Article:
Enphase Energy is using its expertise in grid-forming inverters, based on Enphase Ensemble technology, to support the initiative at the University of Washington to develop control systems for unrestricted penetration of PV solar on the grid. Combined with approximately $1 million in grant funding from the Department of Energy’s Office of Energy Efficiency and Renewable Energy (EERE), Enphase will provide test platforms and invest approximately $420,000 over the project’s three-year timeline.
Under the heading, “A Scalable Control Architecture for 100% PV Penetration with Grid Forming Inverters,” Enphase joins a team of industry partners and experts from the University of Washington to help solve one of the most important challenges to the proliferation of grid-attached distributed energy generation. Enphase will focus on running specialized test scenarios and gathering data at the company’s single- and three-phase, on- and off-grid rooftop solar R&D facility in Austin, Texas. The test array is equipped with Enphase microinverters featuring the company’s custom ASIC, which powers the software-defined architecture that allows Enphase to reprogram a test fleet of microinverters with control architectures and algorithms developed by the University of Washington. The control architectures and algorithms will be tested to validate robust controller performance under real-world weather variability.
“This project will uncover the architectural and algorithmic foundations required to reliably integrate unlimited distributed, renewable energy resources, like solar photovoltaic (PV), on our electric grids,” said Brian B. Johnson, Washington Research Foundation Innovation Assistant Professor of Clean Energy and Electrical & Computer Engineering at the University of Washington. “More than 100 municipalities in the U.S. have established directives or portfolios that target 100% renewable integration. We engaged Enphase because we believe its software-defined, grid-forming microinverters are the ideal platform on which to develop and test our controllers. Aggressive grid-connected renewables targets are no longer aspirational, and our work will ensure that the transition to a more cost-effective, secure, and resilient grid happens in a reliable manner.”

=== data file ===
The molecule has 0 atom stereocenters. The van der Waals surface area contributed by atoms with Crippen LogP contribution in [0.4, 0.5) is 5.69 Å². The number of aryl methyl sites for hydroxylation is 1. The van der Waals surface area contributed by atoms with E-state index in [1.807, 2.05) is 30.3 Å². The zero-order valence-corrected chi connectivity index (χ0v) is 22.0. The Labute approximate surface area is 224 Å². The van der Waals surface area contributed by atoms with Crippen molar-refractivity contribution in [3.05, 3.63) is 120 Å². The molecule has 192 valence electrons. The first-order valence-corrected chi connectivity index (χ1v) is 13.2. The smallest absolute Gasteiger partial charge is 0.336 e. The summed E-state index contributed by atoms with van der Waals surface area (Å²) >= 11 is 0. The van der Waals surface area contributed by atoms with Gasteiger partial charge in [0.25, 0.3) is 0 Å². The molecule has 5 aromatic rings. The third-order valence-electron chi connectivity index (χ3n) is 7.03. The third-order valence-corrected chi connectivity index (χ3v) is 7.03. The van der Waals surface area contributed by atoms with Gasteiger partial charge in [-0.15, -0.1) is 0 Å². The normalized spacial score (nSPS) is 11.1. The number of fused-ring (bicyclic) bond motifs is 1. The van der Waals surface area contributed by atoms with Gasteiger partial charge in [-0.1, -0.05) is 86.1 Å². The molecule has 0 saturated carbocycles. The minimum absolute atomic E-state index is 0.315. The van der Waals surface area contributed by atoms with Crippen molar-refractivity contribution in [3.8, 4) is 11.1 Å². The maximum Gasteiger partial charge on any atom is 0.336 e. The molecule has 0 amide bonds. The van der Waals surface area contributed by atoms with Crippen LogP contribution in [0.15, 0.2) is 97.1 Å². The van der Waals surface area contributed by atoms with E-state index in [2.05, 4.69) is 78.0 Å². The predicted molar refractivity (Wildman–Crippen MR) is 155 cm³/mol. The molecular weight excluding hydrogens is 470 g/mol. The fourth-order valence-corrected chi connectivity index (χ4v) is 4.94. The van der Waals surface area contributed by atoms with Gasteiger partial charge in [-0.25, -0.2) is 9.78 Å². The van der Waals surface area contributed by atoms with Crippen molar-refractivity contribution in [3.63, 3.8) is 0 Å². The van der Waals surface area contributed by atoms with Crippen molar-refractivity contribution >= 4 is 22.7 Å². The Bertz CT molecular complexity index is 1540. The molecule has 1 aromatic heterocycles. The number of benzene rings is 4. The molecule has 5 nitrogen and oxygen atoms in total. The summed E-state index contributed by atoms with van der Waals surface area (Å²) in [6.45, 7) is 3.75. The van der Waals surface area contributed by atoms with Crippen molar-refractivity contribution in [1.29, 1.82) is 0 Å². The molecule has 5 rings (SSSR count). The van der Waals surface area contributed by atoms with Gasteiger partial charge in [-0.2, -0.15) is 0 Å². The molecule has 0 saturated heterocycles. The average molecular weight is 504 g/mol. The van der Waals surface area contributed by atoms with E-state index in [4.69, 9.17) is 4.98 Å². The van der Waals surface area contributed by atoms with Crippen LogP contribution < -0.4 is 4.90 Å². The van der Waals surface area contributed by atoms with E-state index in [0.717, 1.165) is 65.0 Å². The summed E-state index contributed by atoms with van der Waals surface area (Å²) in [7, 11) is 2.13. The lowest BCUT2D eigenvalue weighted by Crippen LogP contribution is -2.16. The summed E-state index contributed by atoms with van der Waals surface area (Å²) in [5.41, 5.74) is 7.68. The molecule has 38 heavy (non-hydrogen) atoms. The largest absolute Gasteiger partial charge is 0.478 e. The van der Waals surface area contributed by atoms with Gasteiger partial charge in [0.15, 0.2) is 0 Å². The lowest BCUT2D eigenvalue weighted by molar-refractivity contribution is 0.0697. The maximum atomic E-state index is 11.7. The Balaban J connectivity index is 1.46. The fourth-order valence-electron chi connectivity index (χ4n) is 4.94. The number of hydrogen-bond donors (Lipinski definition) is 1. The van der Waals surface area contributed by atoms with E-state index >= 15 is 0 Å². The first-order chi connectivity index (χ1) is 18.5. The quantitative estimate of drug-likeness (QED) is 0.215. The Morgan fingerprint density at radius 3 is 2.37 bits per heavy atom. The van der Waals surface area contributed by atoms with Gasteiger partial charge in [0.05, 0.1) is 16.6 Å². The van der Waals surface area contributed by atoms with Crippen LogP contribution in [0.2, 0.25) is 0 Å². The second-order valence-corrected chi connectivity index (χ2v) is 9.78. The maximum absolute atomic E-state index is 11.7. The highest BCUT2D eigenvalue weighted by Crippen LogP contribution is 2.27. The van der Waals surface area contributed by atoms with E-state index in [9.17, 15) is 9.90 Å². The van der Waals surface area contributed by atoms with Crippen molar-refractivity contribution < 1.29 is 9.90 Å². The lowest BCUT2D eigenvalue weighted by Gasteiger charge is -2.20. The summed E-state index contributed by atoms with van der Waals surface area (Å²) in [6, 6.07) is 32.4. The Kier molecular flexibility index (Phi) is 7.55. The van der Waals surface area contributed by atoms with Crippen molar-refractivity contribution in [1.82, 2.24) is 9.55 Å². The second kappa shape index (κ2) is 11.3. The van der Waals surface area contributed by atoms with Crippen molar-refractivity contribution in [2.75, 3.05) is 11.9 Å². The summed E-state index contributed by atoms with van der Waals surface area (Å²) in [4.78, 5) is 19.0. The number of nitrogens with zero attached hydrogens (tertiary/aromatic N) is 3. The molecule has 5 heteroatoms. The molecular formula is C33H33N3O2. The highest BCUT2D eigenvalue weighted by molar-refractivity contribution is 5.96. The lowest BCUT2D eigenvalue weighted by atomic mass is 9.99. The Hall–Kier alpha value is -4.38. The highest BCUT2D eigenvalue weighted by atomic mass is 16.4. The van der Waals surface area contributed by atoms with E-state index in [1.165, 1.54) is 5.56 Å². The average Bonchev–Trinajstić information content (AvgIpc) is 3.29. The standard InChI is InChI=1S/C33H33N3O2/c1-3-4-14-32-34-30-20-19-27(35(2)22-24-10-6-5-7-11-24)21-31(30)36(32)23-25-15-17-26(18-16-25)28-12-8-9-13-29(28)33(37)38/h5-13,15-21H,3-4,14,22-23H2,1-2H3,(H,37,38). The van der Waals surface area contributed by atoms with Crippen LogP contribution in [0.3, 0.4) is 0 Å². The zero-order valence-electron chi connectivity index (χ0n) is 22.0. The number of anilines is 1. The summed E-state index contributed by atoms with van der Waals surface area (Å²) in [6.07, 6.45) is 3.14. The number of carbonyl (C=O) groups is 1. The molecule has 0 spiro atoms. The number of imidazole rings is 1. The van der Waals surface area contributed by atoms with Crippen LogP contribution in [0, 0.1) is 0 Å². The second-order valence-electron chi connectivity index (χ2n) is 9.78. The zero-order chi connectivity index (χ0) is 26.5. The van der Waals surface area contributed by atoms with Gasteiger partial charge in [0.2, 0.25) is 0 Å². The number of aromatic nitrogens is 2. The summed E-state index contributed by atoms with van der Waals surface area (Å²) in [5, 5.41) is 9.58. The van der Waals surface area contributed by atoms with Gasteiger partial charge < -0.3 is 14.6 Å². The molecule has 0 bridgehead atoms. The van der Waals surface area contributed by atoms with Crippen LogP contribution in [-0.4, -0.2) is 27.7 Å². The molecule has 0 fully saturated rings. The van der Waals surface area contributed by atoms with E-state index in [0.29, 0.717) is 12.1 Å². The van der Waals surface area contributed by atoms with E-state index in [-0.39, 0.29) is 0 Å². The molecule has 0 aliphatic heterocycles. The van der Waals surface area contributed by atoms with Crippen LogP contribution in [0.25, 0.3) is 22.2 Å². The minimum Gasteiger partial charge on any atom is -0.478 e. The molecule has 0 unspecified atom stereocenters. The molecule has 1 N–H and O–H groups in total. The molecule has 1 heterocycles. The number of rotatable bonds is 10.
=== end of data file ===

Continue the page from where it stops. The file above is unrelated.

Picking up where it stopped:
“Enphase decided to support the University of Washington and the Department of Energy in this important effort because resilient solar + storage not only benefits the residential and commercial segments, but plays a strategic role in providing energy security to assets in the nation’s critical infrastructure sectors,” said Hans van Antwerpen, chief technology officer at Enphase Energy. “Our always-on Ensemble technology is ideally suited to support the development of a scalable architecture for control and coordination of networks with up to 100% inverter-interfaced solar and battery storage resources. We are proud to contribute to the development of this important evolution of the energy grid.”
Enphase Ensemble energy management technology is capable of powering traditional grid-tied, grid-agnostic microgrid, and fully off-grid energy products. Researchers at the University of Washington will leverage Ensemble technology using a combination of eighth-generation Enphase IQ microinverters, the Enphase Encharge storage system, the Enphase IQ Combiner device and the Enphase Enpower Automatic Transfer Switch (ATS) with fine-grained load control, and the cloud-based Enphase Enlighten monitoring, communications and control system. The Enphase Encharge storage system features embedded grid-forming Enphase microinverters that enable always-on functionality and will be compatible with both new and existing Enphase IQ solar systems with IQ 6 or IQ 7 microinverters, providing a simple upgrade path for existing Enphase solar customers.
News item from Enphase Energy